New gTLDs explained

Starting this year, more than 1,300 new domains will be created, meaning that millions of more website names will become available. In today’s post, we’ll tell you what’s happening, how it’s happening, and why you might want to pay attention.

What is a gTLD?

A domain name is the main component of a web-site address: the yahoo in, the compumatik in It’s a unique identifier “that defines a realm of administrative autonomy, authority, or control on the internet” (Wikipedia). A top-level domain (TLD) is the letters that come after the domain name: the .com, .ca, .org, etc…

In the beginning, there were only 4 TLDs: .gov, .edu, .mil, and .com. They were created by the original creators of the internet in order to identify the main players involved in the early days: Governments, educational institutions, and the military. The fourth TLD (.com) was added as something of an afterthought, to group the few and disparate private interests getting involved.

Unique country codes (.ca, .fr, were added later, but it wasn’t until 2000 that the first true expansion of TLDs occurred. Known as generic top-level domains (gTLDs), no one knew how much interest .biz and .info would generate, and there was significant debate over whether it was worth doing at all.

“A generic top-level domain (gTLD) is one of the categories of top-level domains (TLDs) maintained by the Internet Assigned Numbers Authority (IANA) for use in the Domain Name System of the Internet. It is visible to Internet users as the suffix at the end of a domain name.” (Wikipedia)

The first gTLDs sparked huge interest, and millions of new domains were eventually registered, though it’s not clear if there was any real value to the exercise. In any case, for the first time since 2000, the Internet Corporation for Assigned Names and Numbers (ICANN) is about to release new gTLDs: 1,300 of them, in fact, over the next few years.

How are these new domains being created?

The Internet Corporation for Assigned Names and Numbers is a non-profit organization, responsible for managing and maintaining the system that lets users and machines navigate the internet.

 ICANN  is a nonprofit organization that coordinates the Internet's global domain name system. 

ICANN has allowed the general public to apply to buy new TLDs. Individuals, groups, and companies could apply to establish – and acquire the rights to – any new TLD they wanted. Each acquisition cost $185,000, and the owner would then have the rights to do whatever they wanted with the top-level domain. The NPR program Planet Money featured a great example of this (see the link at the end of this article):

The .wed TLD was bought by a single individual, a former IT contractor, using savings, retirement money, and some loans from her family. She is targeting couples getting married who want to create unique and personal wedding web-sites. She’ll be selling .wed domains just like any other domain, with a few special rules:

  • To begin with, .wed domains are a little more expensive than regular domains, about $70/year compared to around $10/year for a regular domain.
  • While most domains are bought for the long-term, the owner wants to encourage turnover in .wed domains, giving more couples access to popular names over the year. In order to do this, .wed domains will cost $70/year for 2 years, but cost $30,000 for the third year.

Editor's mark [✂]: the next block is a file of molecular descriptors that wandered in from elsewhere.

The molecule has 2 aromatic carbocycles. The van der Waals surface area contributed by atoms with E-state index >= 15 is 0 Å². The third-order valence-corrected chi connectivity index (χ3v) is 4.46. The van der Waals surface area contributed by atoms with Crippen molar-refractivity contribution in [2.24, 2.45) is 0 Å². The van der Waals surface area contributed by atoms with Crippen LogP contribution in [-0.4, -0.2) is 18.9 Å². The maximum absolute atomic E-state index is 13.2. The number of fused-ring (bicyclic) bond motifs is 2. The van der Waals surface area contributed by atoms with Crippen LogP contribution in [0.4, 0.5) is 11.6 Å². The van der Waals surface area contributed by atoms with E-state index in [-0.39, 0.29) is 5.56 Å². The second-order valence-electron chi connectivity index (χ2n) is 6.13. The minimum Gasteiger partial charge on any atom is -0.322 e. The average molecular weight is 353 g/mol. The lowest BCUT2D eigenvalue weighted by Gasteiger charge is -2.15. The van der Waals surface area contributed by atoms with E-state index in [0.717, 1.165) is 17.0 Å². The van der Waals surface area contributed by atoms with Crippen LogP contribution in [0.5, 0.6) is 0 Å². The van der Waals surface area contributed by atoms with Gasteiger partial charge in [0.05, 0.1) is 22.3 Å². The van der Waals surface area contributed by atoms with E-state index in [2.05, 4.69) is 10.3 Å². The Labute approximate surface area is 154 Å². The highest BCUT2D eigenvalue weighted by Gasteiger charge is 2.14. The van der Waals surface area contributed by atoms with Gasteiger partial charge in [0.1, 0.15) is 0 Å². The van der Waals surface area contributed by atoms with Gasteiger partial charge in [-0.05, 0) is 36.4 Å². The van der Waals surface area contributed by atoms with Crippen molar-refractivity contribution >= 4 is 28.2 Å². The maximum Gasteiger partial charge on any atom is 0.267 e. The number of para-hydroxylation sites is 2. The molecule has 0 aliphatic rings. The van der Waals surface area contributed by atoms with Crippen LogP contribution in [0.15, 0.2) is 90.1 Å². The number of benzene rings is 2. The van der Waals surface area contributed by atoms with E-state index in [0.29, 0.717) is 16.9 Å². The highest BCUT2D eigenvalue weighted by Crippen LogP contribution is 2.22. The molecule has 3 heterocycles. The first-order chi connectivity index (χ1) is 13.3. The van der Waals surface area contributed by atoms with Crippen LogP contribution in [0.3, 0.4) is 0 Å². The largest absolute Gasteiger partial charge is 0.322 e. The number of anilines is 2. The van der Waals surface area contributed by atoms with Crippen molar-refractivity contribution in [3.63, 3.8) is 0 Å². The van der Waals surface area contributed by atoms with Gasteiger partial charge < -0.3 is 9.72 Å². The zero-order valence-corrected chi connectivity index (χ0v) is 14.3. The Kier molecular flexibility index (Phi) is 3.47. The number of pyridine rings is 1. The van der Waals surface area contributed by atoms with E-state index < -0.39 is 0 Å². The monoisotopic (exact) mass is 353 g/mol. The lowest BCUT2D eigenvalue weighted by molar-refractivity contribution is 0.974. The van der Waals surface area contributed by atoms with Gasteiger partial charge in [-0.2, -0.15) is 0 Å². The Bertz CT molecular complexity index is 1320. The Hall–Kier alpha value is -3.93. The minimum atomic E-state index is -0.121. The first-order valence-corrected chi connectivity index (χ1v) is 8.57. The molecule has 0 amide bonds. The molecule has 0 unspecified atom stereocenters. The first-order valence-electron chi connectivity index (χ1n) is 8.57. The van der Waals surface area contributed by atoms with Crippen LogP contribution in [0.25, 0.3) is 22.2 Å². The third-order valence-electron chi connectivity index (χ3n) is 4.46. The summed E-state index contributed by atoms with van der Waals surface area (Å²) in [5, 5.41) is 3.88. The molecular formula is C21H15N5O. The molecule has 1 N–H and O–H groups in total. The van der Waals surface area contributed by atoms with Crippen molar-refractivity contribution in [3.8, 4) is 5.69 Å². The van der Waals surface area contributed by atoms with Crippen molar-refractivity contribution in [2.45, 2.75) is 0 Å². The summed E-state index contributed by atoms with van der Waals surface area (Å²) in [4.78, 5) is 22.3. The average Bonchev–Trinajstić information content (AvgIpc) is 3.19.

(Why) Should you care?

There are a number of reasons you might want care about new gTLDs:

  • Have you been trying to get a specific domain name for a while, but it’s occupied? You now have more options for finding your company name on an unoccupied domain. Case in point: I used to work with a carpooling startup called WeRoll. Unfortunately, was  owned by a company that manufactures castors, and wasn’t interested in selling it. We owned and They weren't quite catchy enough for us, but, or weroll.rides might be.
  • You also have options to get creative with your marketing. For instance, our website is currently, but we might now buy Lenscrafters might buy Our PR firm (if we had one) might set up
  • Some groups are looking at the expansion as an increased burden or threat. You put a lot of time, effort, and expense into building and managing  a brand, and that includes your website and domain. Now, there are going to be 1,3000 more TLDs on which to protect your brand. Take MacDonald’s as an example: One of the new TLDs being release is .menu, so if I was to buy before they did, I could put anything there I wanted. Even if you don’t see this as an important marketing opportunity for oyur company, you should give some thought to whether it represents an important threat, and whether there are defensive reasons to consider purchasing some of these new domains.


Some companies can’t wait for these new TLDs to be released. Some groups clearly think there’s an opportunity: GoDaddy and other domain registrars are investing huge sums of money in buying as many as they can get their hands on, while some individuals are scraping together their life savings to take a chance on what they see as the next gold rush.

Should you care? It depends on your company, your perspective, your marketing and web strategies, and more. If you do care, or you want to know more, feel free to get in touch. We can help you decide whether this is important for you, and if you want to register a few new domains, we can help with that too.

Some of the gTLDs you’re most likely to care about:

  • Professionals: .accountants, .dentist, .doctor, .engineering, .lawyer, .legal
  • Industries: .car, .construction, .diamonds, .insurance,, .management
  • Services : .expert, .online, .systems

Some of our favourites :


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